Filtration Options for Closed Loop Systems

How they Apply to Different Types of Closed Loop Filtration

  • 4 December 2018
  • Author: Chem-Aqua, Inc
  • Number of views: 2503
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Closed loop systems, typically hot and cold water recirculating systems, are often ignored when it comes to water treatment programs. Not only should closed loops be chemically treated to control corrosion and microbiological growth, they should also include a side-stream filter to remove suspended solids. 

Even though closed loop systems are theoretically “closed,” suspended solids can still be introduced as a result of corrosion, new construction, new additions to older systems, leaks, and poor commissioning practices. Turbidity or discoloration can be one sign of suspended solids.

If left unfiltered, suspended solid buildup could lead to:

  • Erosion of metals
  • Corrosion
  • Deposit formation
  • Microbiological growth
  • Increased wear and tear on seals, control valves, piping, and instrumentation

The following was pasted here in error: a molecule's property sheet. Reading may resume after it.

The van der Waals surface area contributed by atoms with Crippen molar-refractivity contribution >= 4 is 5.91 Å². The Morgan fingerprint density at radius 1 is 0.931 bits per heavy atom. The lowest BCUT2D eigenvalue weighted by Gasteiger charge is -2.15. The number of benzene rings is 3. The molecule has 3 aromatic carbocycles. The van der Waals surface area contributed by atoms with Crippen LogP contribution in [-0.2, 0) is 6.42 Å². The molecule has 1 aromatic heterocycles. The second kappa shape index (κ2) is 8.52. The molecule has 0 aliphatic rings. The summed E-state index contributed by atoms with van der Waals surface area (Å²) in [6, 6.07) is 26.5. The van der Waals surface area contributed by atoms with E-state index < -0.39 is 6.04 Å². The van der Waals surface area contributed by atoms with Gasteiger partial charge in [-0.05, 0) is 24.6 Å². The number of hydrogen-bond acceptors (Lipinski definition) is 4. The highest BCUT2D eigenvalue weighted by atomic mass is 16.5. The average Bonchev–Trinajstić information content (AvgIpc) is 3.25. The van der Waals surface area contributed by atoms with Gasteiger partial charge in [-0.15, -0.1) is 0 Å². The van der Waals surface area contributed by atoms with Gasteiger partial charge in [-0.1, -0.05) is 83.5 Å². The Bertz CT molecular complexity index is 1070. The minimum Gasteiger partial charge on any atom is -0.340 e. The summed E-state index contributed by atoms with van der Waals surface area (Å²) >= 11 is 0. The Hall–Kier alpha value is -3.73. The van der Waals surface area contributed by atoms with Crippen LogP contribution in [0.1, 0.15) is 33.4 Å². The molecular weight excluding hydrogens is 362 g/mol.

• Decreased performance of water treatment chemicals

Incorporating a closed loop filtration system into your current water treatment program can help remove these suspended contaminants and their associated problems. Typically side-stream filtration is recommended so flow is not interrupted in the main water stream if the filter becomes blinded, requires replacement, or is backwashing.

The chemical and physical properties of the suspended contaminants can make some approaches to removal more suitable than others. Some factors to consider include:

  • Particle size removal
  • Solids loading on the filter
  • Water losses
  • Temperature
  • Operational costs (e.g., filter bag replacement)
  • Labor required
  • Manual vs. automatic operation

Types of Closed Loop Filtration

Bag and Cartridge Filters

Bag and Cartridge filters are a common method used to help remove suspended solids. These manually operated filters are ideal for smaller closed recirculating loops less than 2,000 gallons. They require an inlet and outlet pressure gauge to know when to change the filter.

There are a range of filtration size options, with 0.35 to 50 microns being typical. When initially cleaning up a system, a series of progressively smaller filters may be required to reduce suspended solids without blinding the filters too quickly.  For example, 50 micron filters may be used to remove the largest particles in the system until the filter will stay online for a week without being blinded. At that point, the 50 micron filter is replaced with 20 micron filters until one can stay online for a week without being blinded, after which a 10 or 5 micron filter is used from that point forward, depending upon the system’s need.